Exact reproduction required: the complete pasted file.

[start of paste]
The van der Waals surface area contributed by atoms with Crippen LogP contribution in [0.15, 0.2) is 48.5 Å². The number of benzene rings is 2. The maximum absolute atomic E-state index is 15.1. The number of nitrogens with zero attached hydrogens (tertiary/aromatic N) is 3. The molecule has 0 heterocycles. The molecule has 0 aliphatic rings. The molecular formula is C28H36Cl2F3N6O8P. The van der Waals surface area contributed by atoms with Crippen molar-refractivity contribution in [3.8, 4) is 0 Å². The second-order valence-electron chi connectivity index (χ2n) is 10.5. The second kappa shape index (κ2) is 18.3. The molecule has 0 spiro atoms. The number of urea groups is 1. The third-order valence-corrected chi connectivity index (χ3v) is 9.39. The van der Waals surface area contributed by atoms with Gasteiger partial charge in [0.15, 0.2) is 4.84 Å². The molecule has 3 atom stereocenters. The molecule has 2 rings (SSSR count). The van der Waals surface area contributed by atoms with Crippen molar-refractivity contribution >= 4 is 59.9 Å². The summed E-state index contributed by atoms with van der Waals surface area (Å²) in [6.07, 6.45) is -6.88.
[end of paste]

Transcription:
The van der Waals surface area contributed by atoms with Crippen LogP contribution in [0.15, 0.2) is 48.5 Å². The number of benzene rings is 2. The maximum absolute atomic E-state index is 15.1. The number of nitrogens with zero attached hydrogens (tertiary/aromatic N) is 3. The molecule has 0 heterocycles. The molecule has 0 aliphatic rings. The molecular formula is C28H36Cl2F3N6O8P. The van der Waals surface area contributed by atoms with Crippen molar-refractivity contribution in [3.8, 4) is 0 Å². The second-order valence-electron chi connectivity index (χ2n) is 10.5. The second kappa shape index (κ2) is 18.3. The molecule has 0 spiro atoms. The number of urea groups is 1. The third-order valence-corrected chi connectivity index (χ3v) is 9.39. The van der Waals surface area contributed by atoms with Gasteiger partial charge in [0.15, 0.2) is 4.84 Å². The molecule has 3 atom stereocenters. The molecule has 2 rings (SSSR count). The van der Waals surface area contributed by atoms with Crippen molar-refractivity contribution >= 4 is 59.9 Å². The summed E-state index contributed by atoms with van der Waals surface area (Å²) in [6.07, 6.45) is -6.88.